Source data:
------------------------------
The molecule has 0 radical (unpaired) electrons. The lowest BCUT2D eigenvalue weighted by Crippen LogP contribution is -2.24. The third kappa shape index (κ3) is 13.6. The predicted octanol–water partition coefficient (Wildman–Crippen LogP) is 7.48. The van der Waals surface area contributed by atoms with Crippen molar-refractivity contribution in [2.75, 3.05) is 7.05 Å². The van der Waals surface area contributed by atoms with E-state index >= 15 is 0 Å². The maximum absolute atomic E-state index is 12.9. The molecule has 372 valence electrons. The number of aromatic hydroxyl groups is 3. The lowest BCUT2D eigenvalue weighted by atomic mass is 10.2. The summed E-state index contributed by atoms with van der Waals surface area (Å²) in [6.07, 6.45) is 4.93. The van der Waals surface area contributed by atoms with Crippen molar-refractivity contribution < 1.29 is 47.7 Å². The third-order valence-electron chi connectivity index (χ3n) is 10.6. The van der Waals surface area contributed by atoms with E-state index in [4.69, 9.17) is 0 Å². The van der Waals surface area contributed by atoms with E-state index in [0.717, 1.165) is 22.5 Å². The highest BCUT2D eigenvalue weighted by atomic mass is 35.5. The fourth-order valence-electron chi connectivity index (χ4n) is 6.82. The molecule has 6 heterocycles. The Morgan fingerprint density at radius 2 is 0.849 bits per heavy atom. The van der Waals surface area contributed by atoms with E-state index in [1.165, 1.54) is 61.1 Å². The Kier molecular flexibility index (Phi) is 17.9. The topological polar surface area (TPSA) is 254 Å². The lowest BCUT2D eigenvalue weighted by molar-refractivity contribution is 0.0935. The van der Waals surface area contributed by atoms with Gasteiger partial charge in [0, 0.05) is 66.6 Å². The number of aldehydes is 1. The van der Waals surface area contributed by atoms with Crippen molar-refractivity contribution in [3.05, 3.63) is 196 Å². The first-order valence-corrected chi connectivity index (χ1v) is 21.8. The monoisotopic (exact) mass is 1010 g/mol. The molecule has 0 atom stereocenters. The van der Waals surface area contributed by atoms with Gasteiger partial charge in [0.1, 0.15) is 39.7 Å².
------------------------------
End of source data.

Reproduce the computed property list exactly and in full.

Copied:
The molecule has 0 radical (unpaired) electrons. The lowest BCUT2D eigenvalue weighted by Crippen LogP contribution is -2.24. The third kappa shape index (κ3) is 13.6. The predicted octanol–water partition coefficient (Wildman–Crippen LogP) is 7.48. The van der Waals surface area contributed by atoms with Crippen molar-refractivity contribution in [2.75, 3.05) is 7.05 Å². The van der Waals surface area contributed by atoms with E-state index >= 15 is 0 Å². The maximum absolute atomic E-state index is 12.9. The molecule has 372 valence electrons. The number of aromatic hydroxyl groups is 3. The lowest BCUT2D eigenvalue weighted by atomic mass is 10.2. The summed E-state index contributed by atoms with van der Waals surface area (Å²) in [6.07, 6.45) is 4.93. The van der Waals surface area contributed by atoms with Crippen molar-refractivity contribution < 1.29 is 47.7 Å². The third-order valence-electron chi connectivity index (χ3n) is 10.6. The van der Waals surface area contributed by atoms with E-state index in [4.69, 9.17) is 0 Å². The van der Waals surface area contributed by atoms with E-state index in [0.717, 1.165) is 22.5 Å². The highest BCUT2D eigenvalue weighted by atomic mass is 35.5. The fourth-order valence-electron chi connectivity index (χ4n) is 6.82. The molecule has 6 heterocycles. The Morgan fingerprint density at radius 2 is 0.849 bits per heavy atom. The van der Waals surface area contributed by atoms with E-state index in [1.165, 1.54) is 61.1 Å². The Kier molecular flexibility index (Phi) is 17.9. The topological polar surface area (TPSA) is 254 Å². The lowest BCUT2D eigenvalue weighted by molar-refractivity contribution is 0.0935. The van der Waals surface area contributed by atoms with Gasteiger partial charge in [0, 0.05) is 66.6 Å². The number of aldehydes is 1. The van der Waals surface area contributed by atoms with Crippen molar-refractivity contribution in [3.05, 3.63) is 196 Å². The first-order valence-corrected chi connectivity index (χ1v) is 21.8. The monoisotopic (exact) mass is 1010 g/mol. The molecule has 0 atom stereocenters. The van der Waals surface area contributed by atoms with Gasteiger partial charge in [0.1, 0.15) is 39.7 Å².